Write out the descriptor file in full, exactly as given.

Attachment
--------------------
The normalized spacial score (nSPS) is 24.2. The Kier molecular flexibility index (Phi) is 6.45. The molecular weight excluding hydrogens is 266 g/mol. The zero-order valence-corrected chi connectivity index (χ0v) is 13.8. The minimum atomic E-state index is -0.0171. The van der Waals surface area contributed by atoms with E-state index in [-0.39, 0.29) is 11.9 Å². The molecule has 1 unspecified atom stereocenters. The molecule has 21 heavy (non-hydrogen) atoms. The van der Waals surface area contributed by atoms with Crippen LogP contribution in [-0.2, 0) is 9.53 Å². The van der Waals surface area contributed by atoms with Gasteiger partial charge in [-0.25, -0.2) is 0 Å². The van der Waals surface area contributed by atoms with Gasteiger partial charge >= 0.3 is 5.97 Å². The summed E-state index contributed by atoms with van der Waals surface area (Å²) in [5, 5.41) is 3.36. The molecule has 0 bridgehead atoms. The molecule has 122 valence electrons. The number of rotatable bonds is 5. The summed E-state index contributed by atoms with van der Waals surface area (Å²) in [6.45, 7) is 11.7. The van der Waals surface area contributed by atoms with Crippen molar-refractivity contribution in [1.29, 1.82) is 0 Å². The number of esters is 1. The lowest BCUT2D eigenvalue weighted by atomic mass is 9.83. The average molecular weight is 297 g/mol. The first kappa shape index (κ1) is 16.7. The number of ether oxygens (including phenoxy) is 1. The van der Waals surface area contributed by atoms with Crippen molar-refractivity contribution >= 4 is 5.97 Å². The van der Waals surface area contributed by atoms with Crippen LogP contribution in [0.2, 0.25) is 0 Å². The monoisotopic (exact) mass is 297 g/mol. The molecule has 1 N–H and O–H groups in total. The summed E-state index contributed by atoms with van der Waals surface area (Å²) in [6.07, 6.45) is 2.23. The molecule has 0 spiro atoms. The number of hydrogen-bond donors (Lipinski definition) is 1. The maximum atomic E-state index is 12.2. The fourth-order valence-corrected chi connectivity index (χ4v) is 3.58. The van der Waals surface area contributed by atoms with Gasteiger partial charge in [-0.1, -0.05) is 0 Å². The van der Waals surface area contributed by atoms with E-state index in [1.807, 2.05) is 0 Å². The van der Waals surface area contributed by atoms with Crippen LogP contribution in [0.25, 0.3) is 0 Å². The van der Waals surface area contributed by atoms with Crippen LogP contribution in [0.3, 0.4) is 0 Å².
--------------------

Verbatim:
The normalized spacial score (nSPS) is 24.2. The Kier molecular flexibility index (Phi) is 6.45. The molecular weight excluding hydrogens is 266 g/mol. The zero-order valence-corrected chi connectivity index (χ0v) is 13.8. The minimum atomic E-state index is -0.0171. The van der Waals surface area contributed by atoms with E-state index in [-0.39, 0.29) is 11.9 Å². The molecule has 1 unspecified atom stereocenters. The molecule has 21 heavy (non-hydrogen) atoms. The van der Waals surface area contributed by atoms with Crippen LogP contribution in [-0.2, 0) is 9.53 Å². The van der Waals surface area contributed by atoms with Gasteiger partial charge in [-0.25, -0.2) is 0 Å². The van der Waals surface area contributed by atoms with Gasteiger partial charge >= 0.3 is 5.97 Å². The summed E-state index contributed by atoms with van der Waals surface area (Å²) in [5, 5.41) is 3.36. The molecule has 0 bridgehead atoms. The molecule has 122 valence electrons. The number of rotatable bonds is 5. The summed E-state index contributed by atoms with van der Waals surface area (Å²) in [6.45, 7) is 11.7. The van der Waals surface area contributed by atoms with Crippen molar-refractivity contribution in [1.29, 1.82) is 0 Å². The number of esters is 1. The lowest BCUT2D eigenvalue weighted by atomic mass is 9.83. The average molecular weight is 297 g/mol. The first kappa shape index (κ1) is 16.7. The number of ether oxygens (including phenoxy) is 1. The van der Waals surface area contributed by atoms with Crippen molar-refractivity contribution >= 4 is 5.97 Å². The van der Waals surface area contributed by atoms with Crippen LogP contribution in [0.2, 0.25) is 0 Å². The monoisotopic (exact) mass is 297 g/mol. The molecule has 1 N–H and O–H groups in total. The summed E-state index contributed by atoms with van der Waals surface area (Å²) in [6.07, 6.45) is 2.23. The molecule has 0 spiro atoms. The number of hydrogen-bond donors (Lipinski definition) is 1. The maximum atomic E-state index is 12.2. The fourth-order valence-corrected chi connectivity index (χ4v) is 3.58. The van der Waals surface area contributed by atoms with Gasteiger partial charge in [-0.1, -0.05) is 0 Å². The van der Waals surface area contributed by atoms with E-state index in [1.807, 2.05) is 0 Å². The van der Waals surface area contributed by atoms with Crippen LogP contribution in [0.25, 0.3) is 0 Å². The van der Waals surface area contributed by atoms with Crippen LogP contribution in [0.3, 0.4) is 0 Å².